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Base Station PCB - Request for comments
#1
I'm designing an appropriate base station PCB right now. The one I use until now is built on a breadboard and does not support dual voltage, so the ATMega can only run at 12 MHz. A higher speed is useful especially at the base station to speed up encryption / decryption of packets.

I created the schematics and described it roughly on the OHC website. The PCB is planned as a general purpose one where you have several assembly options depending on what you need.

If you have experience in developing such devices, your input about the following topics regarding the schematics is appreciated. This poll will be closed in one or two weeks (~5/10/2013).
  • Is the I/O connection between ATMega (5V) and RFM12 (3.3V) ok with the resistors or what could be improved?
  • Are the capacitor in place correctly for the voltage regulator? Do you have specific experience to use them differently / other types / other capacities?
  • Is it ok to connect the "MISO" pin of the ISP connector (which is the "output" from ISP connector point of view) directly to the SDO of the RFM (which is also an output)? Or what can be improved there? (Note: I did not have any problems with that in the past. It seems to work well.)
  • Is the selection of available I/O pins ok for a general purpose PCB, or which other pins would you like more than the ones currectly used?
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#2
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The resistors look ok, but I am not an expert here. Have you measured the voltages?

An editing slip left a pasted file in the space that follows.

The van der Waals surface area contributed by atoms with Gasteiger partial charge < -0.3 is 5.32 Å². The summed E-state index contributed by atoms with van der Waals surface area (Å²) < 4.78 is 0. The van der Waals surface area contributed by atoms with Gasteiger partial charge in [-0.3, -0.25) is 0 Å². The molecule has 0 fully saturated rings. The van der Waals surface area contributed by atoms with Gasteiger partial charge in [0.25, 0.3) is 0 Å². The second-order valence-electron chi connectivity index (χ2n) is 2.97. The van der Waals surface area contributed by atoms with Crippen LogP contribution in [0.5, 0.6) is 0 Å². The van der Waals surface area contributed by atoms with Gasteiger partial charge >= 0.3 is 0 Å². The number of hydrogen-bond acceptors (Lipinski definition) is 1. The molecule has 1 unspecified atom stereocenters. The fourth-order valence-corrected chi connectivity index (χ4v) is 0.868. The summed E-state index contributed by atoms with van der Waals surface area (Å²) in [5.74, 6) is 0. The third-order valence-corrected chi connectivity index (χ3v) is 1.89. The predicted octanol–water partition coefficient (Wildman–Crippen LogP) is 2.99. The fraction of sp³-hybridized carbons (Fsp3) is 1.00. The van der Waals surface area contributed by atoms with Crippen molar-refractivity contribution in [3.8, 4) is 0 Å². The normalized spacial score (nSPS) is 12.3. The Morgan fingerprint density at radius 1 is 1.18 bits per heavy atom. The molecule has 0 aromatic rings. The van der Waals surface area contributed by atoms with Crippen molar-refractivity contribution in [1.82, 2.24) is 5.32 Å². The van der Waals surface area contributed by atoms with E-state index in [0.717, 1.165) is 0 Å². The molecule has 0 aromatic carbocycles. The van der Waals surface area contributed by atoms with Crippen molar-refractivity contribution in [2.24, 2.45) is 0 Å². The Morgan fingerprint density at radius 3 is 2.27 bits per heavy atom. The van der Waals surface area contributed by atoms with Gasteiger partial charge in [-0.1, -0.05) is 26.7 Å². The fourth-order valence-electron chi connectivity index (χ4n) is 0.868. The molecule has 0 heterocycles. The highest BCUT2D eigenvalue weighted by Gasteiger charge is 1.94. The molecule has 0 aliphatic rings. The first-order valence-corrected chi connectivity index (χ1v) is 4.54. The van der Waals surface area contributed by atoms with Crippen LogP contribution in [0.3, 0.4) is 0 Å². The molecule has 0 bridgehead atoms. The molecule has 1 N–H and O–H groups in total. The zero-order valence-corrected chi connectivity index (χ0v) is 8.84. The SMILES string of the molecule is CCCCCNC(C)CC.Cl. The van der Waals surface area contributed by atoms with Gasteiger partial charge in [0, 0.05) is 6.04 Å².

Anyway: you may use RFM12 (not RFM12B) which works well at 5V. Available in Germany at Pollin for 868 or 433 MHz.
This is a nice, handy and small levelshifter used many times. Any small FET will work here: [Image: levelshifter.jpg]

Voltage regulator: I believe the LP2950Z is a 5V regulator, when used like this. The ones from recom have very low power consumption and don't need any cooling. Yes, they are a bit expensive... :-(
Or get the 8 pin version and use the sense pin.
You may reduce ripple with additional 100nF on both sides, but I don't think this is really neccessary. Anyway they cost a few cents.

MISO/SDO: unsure, everyone does it like this ;-)
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#3
(04-29-2013, 08:56 PM)Inhumierer Wrote: The resistors look ok, but I am not an expert here. Have you measured the voltages?

No, I calculated them. Smile Should produce 3.24V.

Quote:Anyway: you may use RFM12 (not RFM12B) which works well at 5V.

My impression was that the RFM12 (5V) model was not available anymore. I didn't find them at the other companies I ordered the RFM12B before.
Are you sure they are available not only at Pollin? I don't want to risk that the base station uses the 5V model and we cannot buy it in the future anymore.

It they are available, I would remove all the level shifting stuff for the base station of course.

Quote:Voltage regulator: I believe the LP2950Z is a 5V regulator,
The one I used is a 3.3V one, available at Reichelt.de.
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#4
I added a new "Generic Midi 2" schematics for a PCB without the dual voltage support.

If we use RFM12 5V modules, the voltage regulator and the resistors of the "Generic Maxi Speed 1" are not necessary and the design will be much simpler.

If you have further information how to improve the schematics (see the picture in the base station article), let me know.
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#5